Computer Science Education week is coming up and libraries across the country, including mine, are participating in Hour of Code. If you haven’t hear of it, Hour of Code is a world-wide learning event where people can learn basic computer code. Last year, over 15 million people participated and I was one of them. During my session, our coach took us through a 20-step tutorial that included videos and exercises using Scratch, which is a drag-and-drop coding platform. By the end of the hour, I had learned about repeat-loops, conditionals, and basic algorithms – all important aspects to writing code. After the one-hour session, I felt confident that I could present the same material to another group of learners.
Why is this important to libraries? Coding is a literacy skill for the 21st century. Having a foundation in writing computer code helps today’s learners understand the digital environment and empowers them to participate in it. In a way, we’ve been teaching different types of codes to our customers for years – we teach the alphabet during storytime, the Dewey Decimal system to anyone who wants to find a non-fiction book, even our use policies are a type of code (i.e. if behave inappropriately, then you will be asked to leave the library). Spelling conventions, organizational rules, and library policies are all examples of types of code – they are a way of doing something that is based in logic.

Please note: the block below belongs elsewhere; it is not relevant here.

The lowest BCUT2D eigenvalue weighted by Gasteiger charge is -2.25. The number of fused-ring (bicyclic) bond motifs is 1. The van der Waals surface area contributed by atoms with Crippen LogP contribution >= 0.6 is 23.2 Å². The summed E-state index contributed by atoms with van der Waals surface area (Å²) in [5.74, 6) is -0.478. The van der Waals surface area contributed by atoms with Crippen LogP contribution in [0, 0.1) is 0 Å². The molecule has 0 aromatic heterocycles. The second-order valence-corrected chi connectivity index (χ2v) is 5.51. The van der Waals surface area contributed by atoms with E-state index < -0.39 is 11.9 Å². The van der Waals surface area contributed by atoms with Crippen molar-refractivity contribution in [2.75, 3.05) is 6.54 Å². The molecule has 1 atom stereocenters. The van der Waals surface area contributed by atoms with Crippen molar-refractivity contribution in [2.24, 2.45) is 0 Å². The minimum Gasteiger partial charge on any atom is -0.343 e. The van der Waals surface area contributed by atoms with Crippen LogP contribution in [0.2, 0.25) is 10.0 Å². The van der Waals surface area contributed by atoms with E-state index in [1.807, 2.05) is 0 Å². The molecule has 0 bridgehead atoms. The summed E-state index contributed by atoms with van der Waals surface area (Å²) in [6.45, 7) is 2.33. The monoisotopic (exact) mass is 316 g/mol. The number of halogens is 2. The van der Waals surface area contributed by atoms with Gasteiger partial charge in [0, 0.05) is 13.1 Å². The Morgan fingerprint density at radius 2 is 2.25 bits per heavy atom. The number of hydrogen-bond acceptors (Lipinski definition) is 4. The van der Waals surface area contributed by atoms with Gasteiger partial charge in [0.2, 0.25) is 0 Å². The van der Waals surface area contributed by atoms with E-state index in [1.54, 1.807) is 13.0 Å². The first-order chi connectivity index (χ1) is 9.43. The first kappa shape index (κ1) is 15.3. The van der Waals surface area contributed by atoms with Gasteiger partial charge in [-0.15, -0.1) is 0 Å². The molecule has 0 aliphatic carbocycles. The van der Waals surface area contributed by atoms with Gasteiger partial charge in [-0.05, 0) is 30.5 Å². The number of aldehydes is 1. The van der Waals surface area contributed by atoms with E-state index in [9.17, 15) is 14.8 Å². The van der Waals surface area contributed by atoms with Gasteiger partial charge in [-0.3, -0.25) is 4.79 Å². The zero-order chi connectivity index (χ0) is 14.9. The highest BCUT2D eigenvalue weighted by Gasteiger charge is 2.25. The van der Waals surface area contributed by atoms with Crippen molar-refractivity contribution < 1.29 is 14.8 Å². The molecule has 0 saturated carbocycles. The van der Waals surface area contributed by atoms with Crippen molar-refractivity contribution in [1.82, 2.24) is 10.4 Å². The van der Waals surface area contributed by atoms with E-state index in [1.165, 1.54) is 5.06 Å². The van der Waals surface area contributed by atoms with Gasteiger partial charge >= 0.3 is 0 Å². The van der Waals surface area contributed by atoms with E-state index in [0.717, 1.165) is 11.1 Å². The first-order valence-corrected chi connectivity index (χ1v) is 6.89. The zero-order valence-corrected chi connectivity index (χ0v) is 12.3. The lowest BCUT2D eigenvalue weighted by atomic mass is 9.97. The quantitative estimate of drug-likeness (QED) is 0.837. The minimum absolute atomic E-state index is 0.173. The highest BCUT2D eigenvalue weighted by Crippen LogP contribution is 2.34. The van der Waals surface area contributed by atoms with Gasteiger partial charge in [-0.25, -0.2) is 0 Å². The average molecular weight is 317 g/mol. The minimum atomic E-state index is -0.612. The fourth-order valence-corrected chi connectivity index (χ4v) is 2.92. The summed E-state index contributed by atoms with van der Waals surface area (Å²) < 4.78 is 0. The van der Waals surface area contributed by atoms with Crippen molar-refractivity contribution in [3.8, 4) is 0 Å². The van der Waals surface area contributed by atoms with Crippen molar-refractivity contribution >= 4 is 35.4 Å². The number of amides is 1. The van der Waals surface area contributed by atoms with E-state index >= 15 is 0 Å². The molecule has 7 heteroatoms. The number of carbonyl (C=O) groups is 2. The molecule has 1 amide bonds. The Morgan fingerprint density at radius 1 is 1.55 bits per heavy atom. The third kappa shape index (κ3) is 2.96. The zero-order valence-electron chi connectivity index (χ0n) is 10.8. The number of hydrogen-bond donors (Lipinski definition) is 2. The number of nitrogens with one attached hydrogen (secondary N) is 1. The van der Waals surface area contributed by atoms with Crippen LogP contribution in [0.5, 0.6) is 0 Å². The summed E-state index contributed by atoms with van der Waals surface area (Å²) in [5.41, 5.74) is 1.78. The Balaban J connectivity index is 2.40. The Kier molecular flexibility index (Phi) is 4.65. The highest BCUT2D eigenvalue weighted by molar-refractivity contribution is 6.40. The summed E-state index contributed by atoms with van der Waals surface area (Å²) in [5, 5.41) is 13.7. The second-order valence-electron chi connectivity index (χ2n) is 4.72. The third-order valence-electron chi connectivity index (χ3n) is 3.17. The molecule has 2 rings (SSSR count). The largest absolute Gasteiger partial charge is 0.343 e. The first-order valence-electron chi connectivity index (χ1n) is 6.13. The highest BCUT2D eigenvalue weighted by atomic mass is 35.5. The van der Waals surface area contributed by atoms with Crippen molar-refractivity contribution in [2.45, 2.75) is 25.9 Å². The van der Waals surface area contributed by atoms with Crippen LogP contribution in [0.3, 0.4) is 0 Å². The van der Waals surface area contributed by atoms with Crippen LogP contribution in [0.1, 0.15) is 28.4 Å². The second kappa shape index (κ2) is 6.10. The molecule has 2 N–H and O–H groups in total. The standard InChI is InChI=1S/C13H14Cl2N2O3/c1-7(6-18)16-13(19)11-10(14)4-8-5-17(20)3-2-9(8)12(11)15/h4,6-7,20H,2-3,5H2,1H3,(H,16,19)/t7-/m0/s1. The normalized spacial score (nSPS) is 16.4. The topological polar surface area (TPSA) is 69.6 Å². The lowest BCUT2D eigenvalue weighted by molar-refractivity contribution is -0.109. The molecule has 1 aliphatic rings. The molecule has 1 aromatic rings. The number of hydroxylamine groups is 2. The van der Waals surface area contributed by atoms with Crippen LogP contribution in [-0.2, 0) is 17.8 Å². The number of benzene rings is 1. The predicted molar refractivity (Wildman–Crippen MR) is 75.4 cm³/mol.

You don’t have to be a computer scientists to learn code, and if you can give it an hour, you will learn a lot. Computer Science Education Week is December 8 – 14 – my library will be coding, will yours?